Native American students have the lowest graduation rate in Arizona and nationally, according to data from the 2012-2013 school year, but one Tucson school district is trying to help change that trend.
About 70 percent of American Indian/Alaskan Native students graduated from a four-year high school in 2012-13 in the United States, according to the National Center for Education Statistics. Asian/Pacific Islanders graduated at 89 percent, followed by Anglos (87), Hispanics (75) and African-Americans (71).
Only 61 percent of American Indian/Alaskan Native students graduated from a four-year Arizona public high school in 2012-13 school year, according to the National Center for Education Statistics. Asian/Pacific Islanders came in at 84 percent, followed by Anglos (83), African-Americans (70) and Hispanics (69).
The lower economic status of many Native Americans can play a part in the lack of academic success, said Keith James, department head of the American Indian Studies department at the University of Arizona.
Pregnancy, substance abuse and household issues are contributing factors to dropout rates within the Native American student population at Sunnyside Unified School District, said Kevin Fortuin, director of the district’s Native American Education Program.
“Substance abuse and household issues become the reason why students stay in school, but it can also be a reason to drop out of school,” Fortuin said.
Through the Sunnyside district’s program, 73 percent of Native American students enrolled at Desert View and Sunnyside high schools graduated within four years — 3 percent better than the 2012-13 national rate.
The program is specifically catered to meet the “unique educational needs of Native American students,” Fortuin said.
While education and graduation rates do vary by Native American populations throughout the country and within different tribal groups, James said that intergenerational trauma may also be a contributing factor to the Native American population’s low academic success rates.
According to James, a large percent of the Native American community went through a time when people were taken from their native land to boarding house style homes and robbed of and often punished for practicing their cultural, lifestyle and social norms.
This occurred on Canadian American Indian land up until the 1970s and in the United States until the 1950s, James said.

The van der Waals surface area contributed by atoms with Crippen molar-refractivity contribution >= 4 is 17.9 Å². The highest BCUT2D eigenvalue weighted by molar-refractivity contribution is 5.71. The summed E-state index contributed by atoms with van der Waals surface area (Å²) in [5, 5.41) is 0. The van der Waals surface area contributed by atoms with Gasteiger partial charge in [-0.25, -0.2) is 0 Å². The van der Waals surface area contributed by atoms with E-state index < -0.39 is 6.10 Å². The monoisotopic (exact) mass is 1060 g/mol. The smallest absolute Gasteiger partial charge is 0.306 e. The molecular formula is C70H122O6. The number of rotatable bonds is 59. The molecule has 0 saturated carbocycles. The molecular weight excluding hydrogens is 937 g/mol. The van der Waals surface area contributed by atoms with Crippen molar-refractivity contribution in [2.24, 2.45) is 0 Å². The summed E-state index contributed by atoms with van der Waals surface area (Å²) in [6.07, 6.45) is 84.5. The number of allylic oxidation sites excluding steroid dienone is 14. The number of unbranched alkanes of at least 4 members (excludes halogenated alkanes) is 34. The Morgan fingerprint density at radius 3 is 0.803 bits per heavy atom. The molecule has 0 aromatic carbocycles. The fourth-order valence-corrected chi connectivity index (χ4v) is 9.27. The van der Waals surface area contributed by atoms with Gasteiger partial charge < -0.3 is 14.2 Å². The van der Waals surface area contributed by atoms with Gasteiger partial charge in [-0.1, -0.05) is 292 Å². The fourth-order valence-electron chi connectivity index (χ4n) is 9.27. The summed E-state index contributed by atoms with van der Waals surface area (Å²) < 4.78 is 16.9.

“Think of the boarding schools ending in the 1950s, that would be my parents,” James said. “They were traumatized by their experience and they don’t have a history of growing up in a family so they don’t know how to raise children or deal with people.”
Native Americans who were affected by the secular and nonsecular boarding houses often carry long-term post traumatic stress disorder without seeking help and then they transmit that to their own children, according to James.
Often, when Native American students from rural communities begin the enrollment process at the University of Arizona, parents struggle and do not know how to deal with online application systems and financial aid forms, James said.
Of 4,064 students who identify as Native American or Alaskan Native, only 63 percent graduated from a four-year high school cohort in 2014, up 2 percent from 2012, according to the Arizona Department of Education.
The Sunnyside district’s program aims to serve as an advocate, liaison and mentor for students, advisers and families of Native American students.
Culturally, the program is designed to help schools better understand the backgrounds that students come from and their cultural norms, Fortuin said.
“Education tends to cater around white middle-class culture, so white middle-class people tend to be successful in education,” Fortuin said. “In order to best educate them, we need to be able to educate them through their own lenses.”
The program caters to about 900 Native American students throughout the Sunnyside district. About 30 percent of those students live in the Tohono O’odham community, while the remaining 70 percent live in urban areas of Tucson, according to Fortuin.
The district’s success rate declined rapidly between 2012 and 2013, dropping nearly 10 percent. However, it increased to a 73 percent graduation rate in 2014 with 40 Native American Students between the two schools.
A team of counselors cater to the district’s Native American student population.
Angelina Bautista, a junior at Sunnyside High School, said the Native American Education Program has been a support system for her throughout her studies.
Bautista plans on joining the Marines after graduation. She is confident that she will pursue higher education to fulfill her goals of working in law enforcement.
“Sometimes it can be hard and stressful, and there’s days when I wake up and don’t want to go to school, but in the end it’s worth it,” Bautista said.
Adriana Espinosa is a reporter for Arizona Sonora News, a service from the School of Journalism with the University of Arizona. Contact her at firstname.lastname@example.org